Review by Michael Jacobson

Stars:  Tom Cruise, Nicole Kidman, Sydney Pollack, Marie Richardson, Rade Sherbedgia
Director:  Stanley Kubrick
Audio:  Dolby Digital 5.1
Video:  Anamorphic Widescreen 1.78:1
Studio:  Warner Bros.
Features:  See Review
Length:  159 Minutes
Release Date: 
October 23, 2007

"I'll tell you everything..."

Film ****

If you’ll forgive me for beginning in a personal way, I spent the afternoon re-watching Eyes Wide Shut, and thinking about the years that have passed since the death of Stanley Kubrick.  It’s no secret that he was my favorite filmmaker, but for me, it was so much more than just being a fan.  In a strange way, I almost consider him my mentor.  Virtually everything I’ve ever learned about the art of filmmaking I learned from him, and watching and studying his films over and over again.  Each time I would want to say, “I don’t understand,” I would always feel prompted to look closer, and think harder…and realize that in the world of Kubrick there was no right or wrong answer.  It was just he, the master, and us, the audience, one on one, individually.  He set the table for us, and let us take from it what we wished.  How much we wanted to go home with was dependent on us, not him.

I saw Eyes Wide Shut on opening night, with some of my family, who knew how much it meant to me.  I bring it up because part of what I want to do in this review is compare my first viewing with my most recent viewing.  Initially, seeing the picture was an occasion marked with some sobriety.  Kubrick had died after submitting his final cut of the film to the studio, and I watched it unfold in front of me with the intensity of a student who knew this would be the last time he would hear his teacher speak.  I watched the film, enjoyed it, vaguely felt like I hadn’t properly taken everything in, and then went to bed that night amazed at the way the movie filled my dreams all night long.

I wish now I had let myself laugh a little more that first time.  It’s clear upon a fresh viewing that Kubrick was not without his sense of humor, and there are a few instances in the picture where he winks at you and tries to let you know, “It’s supposed to be funny here.”  Like the man who invites Alice (Kidman) to dance at the opening party.  “I’m Hungarian,” he drawls proudly, as though that were all he needed to score with a beautiful woman.  Or the way virtually every woman, and at least one man, reacts to Dr. Bill (Cruise) in a sexual way, as though his very presence were an aphrodisiac.  It keeps him constantly searching for that safe tight wire of charm that he can walk, without taking the fall.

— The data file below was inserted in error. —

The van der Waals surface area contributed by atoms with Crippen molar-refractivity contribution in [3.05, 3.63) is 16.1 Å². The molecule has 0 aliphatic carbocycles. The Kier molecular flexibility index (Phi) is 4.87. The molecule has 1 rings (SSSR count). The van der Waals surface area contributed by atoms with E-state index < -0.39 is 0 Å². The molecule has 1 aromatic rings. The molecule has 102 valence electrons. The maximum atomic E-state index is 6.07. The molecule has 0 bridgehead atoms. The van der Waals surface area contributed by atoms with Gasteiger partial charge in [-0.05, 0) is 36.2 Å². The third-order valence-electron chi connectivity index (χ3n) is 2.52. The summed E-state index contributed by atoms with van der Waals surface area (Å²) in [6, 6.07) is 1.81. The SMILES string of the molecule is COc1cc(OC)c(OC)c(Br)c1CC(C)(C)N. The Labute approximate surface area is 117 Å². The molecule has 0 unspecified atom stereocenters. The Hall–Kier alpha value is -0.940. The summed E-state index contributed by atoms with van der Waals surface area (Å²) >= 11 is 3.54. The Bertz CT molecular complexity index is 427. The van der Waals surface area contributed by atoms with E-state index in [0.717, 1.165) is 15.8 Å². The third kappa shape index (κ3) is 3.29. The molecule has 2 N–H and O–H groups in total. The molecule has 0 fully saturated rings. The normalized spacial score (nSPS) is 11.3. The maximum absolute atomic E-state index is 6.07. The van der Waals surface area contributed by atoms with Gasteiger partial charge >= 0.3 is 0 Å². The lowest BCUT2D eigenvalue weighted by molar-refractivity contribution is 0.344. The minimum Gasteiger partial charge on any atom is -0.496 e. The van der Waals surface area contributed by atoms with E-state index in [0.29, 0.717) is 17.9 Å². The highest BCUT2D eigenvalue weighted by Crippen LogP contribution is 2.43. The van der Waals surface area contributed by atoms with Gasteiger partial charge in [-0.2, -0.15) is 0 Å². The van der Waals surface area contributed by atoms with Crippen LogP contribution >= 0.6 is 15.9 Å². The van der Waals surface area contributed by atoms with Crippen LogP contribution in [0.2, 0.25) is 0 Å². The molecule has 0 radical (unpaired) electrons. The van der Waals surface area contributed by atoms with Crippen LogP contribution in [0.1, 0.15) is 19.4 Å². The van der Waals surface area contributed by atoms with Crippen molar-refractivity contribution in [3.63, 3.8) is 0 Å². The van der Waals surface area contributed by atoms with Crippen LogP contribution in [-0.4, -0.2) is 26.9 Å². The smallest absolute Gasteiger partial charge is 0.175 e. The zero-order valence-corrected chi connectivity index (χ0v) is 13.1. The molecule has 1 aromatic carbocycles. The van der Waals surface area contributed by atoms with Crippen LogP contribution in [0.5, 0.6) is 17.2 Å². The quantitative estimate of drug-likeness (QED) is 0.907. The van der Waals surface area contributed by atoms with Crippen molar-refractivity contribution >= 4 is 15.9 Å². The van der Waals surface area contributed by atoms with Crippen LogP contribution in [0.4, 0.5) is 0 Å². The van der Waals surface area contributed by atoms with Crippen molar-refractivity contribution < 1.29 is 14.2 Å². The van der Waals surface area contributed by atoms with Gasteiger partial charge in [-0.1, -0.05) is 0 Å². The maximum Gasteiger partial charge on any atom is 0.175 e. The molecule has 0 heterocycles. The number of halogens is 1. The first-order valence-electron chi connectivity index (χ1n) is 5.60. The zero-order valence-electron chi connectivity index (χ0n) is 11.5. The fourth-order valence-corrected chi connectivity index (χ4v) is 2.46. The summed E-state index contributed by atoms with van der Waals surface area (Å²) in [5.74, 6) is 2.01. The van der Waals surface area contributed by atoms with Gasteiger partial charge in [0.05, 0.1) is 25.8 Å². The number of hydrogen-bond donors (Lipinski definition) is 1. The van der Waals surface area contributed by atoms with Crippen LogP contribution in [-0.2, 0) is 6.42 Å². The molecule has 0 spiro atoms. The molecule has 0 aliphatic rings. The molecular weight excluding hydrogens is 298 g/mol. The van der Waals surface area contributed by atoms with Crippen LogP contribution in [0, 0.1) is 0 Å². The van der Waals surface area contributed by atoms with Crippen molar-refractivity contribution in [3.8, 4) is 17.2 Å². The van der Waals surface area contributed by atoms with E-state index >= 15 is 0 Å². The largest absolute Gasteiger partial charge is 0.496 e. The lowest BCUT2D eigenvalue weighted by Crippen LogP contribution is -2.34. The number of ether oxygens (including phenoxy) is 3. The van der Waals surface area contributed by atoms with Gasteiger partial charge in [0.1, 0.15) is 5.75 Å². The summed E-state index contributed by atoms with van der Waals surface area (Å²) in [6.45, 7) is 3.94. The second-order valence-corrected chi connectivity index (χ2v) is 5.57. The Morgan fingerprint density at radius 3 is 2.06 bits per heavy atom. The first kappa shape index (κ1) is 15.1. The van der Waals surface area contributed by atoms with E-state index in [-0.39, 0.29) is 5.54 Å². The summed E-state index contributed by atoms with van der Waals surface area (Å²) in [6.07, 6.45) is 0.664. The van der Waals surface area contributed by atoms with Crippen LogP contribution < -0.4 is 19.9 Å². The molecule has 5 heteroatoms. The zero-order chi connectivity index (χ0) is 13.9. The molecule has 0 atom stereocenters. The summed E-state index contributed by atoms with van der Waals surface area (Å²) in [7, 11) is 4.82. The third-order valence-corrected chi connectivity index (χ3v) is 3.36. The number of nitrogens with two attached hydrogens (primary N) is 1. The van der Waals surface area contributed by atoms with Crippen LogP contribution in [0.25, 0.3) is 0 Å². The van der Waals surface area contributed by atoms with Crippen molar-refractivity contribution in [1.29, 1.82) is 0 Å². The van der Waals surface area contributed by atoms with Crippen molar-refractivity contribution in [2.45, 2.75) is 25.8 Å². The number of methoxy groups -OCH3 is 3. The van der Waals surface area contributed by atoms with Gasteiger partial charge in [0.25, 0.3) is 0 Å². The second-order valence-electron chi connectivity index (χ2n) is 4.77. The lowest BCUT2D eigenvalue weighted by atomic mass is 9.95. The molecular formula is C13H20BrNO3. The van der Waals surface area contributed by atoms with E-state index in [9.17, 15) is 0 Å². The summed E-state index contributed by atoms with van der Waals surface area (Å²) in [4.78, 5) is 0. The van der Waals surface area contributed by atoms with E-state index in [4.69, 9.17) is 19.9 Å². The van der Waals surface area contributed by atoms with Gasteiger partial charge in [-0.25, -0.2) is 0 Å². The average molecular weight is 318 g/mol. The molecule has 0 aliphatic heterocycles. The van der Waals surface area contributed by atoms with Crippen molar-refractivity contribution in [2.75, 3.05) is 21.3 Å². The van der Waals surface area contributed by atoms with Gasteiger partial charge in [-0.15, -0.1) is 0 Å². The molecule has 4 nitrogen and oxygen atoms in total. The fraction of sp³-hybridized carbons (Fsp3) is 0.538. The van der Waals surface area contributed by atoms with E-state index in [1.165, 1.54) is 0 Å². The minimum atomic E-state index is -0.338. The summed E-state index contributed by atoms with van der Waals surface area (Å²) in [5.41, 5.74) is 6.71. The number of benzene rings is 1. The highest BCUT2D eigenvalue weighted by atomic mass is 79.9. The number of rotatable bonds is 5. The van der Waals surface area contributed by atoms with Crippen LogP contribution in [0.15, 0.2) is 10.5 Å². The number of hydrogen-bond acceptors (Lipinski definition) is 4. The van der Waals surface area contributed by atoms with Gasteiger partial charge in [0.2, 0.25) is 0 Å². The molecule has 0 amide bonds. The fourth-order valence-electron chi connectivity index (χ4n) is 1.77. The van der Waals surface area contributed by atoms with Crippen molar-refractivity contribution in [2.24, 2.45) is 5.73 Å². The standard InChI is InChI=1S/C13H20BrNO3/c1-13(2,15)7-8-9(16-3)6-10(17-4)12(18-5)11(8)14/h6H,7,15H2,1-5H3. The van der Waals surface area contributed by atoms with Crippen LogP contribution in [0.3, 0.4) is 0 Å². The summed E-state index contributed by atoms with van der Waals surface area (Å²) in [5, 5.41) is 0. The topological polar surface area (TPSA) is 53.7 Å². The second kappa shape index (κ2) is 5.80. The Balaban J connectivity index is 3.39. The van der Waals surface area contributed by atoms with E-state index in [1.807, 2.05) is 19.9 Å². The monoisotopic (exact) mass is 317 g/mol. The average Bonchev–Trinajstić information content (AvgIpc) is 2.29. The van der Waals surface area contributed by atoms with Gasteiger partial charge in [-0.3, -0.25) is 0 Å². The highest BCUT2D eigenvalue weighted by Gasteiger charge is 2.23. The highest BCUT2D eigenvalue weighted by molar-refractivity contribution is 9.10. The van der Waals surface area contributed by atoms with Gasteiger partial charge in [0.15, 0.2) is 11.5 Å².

The opening night crowd was more than a little restless.  Many in the audience were obviously there on dates, and apparently were there to see a different kind of picture than what was playing on the screen.  For at least a year prior to its release, the hype had been building up as to what we could expect from it.  I had heard everything from it being a World War I picture (which I doubted, because Kubrick had covered that in Paths of Glory) to a psychological cat and mouse game between a married couple, a la Who’s Afraid of Virginia Woolf?  And of course, this movie was supposed to be the ultimate voyeuristic experience.  After all, Tom Cruise and Nicole Kidman were Hollywood’s most attractive couple, and they were going to bear all and let us see what goes on in their bedroom when they’re alone, right? 

Kubrick, true to the style he’d adapted his entire career, refused to say a word to confirm or deny any of the rumors.  As such, his cast and crew did likewise.  Maybe many people ended up building themselves up for an experience that was never there to begin with.  That’s unfortunate.  But Kubrick always preferred to let his films do the talking for him, and to allow his viewers to read into or bring out of them whatever they most saw fit.

One thing he quite possibly achieved with this film was the complete defiance of conventional categorization.  Is it a mystery?  An erotic thriller?  A romance?  A drama?  A dream or a nightmare?  Perhaps a little of all of these things, but in no wise singularly one of them.  For a man who spent his career attempting to redefine cinematic storytelling, he may have just left as his final legacy a picture that succeeded in doing just that.